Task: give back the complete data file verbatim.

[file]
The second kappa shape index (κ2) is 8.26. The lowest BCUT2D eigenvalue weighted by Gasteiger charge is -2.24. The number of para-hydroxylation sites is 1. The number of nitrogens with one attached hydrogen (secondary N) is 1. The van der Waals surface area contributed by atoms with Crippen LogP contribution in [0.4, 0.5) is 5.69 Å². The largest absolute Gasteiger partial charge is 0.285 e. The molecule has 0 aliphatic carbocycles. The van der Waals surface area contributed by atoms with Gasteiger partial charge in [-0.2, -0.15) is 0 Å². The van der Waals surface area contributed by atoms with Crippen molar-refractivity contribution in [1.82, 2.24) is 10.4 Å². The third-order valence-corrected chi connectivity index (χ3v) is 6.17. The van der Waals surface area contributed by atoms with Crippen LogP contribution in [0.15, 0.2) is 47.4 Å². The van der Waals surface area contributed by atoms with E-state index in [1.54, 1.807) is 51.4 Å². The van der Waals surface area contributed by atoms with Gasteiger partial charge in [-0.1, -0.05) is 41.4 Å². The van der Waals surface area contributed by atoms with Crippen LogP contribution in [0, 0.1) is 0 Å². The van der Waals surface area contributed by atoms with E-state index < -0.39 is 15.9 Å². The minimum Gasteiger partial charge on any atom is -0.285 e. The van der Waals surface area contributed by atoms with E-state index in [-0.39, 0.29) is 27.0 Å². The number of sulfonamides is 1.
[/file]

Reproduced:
The second kappa shape index (κ2) is 8.26. The lowest BCUT2D eigenvalue weighted by Gasteiger charge is -2.24. The number of para-hydroxylation sites is 1. The number of nitrogens with one attached hydrogen (secondary N) is 1. The van der Waals surface area contributed by atoms with Crippen LogP contribution in [0.4, 0.5) is 5.69 Å². The largest absolute Gasteiger partial charge is 0.285 e. The molecule has 0 aliphatic carbocycles. The van der Waals surface area contributed by atoms with Gasteiger partial charge in [-0.2, -0.15) is 0 Å². The van der Waals surface area contributed by atoms with Crippen molar-refractivity contribution in [1.82, 2.24) is 10.4 Å². The third-order valence-corrected chi connectivity index (χ3v) is 6.17. The van der Waals surface area contributed by atoms with Crippen LogP contribution in [0.15, 0.2) is 47.4 Å². The van der Waals surface area contributed by atoms with E-state index in [1.54, 1.807) is 51.4 Å². The van der Waals surface area contributed by atoms with Gasteiger partial charge in [-0.1, -0.05) is 41.4 Å². The van der Waals surface area contributed by atoms with Crippen LogP contribution in [0, 0.1) is 0 Å². The van der Waals surface area contributed by atoms with E-state index < -0.39 is 15.9 Å². The minimum Gasteiger partial charge on any atom is -0.285 e. The van der Waals surface area contributed by atoms with E-state index in [-0.39, 0.29) is 27.0 Å². The number of sulfonamides is 1.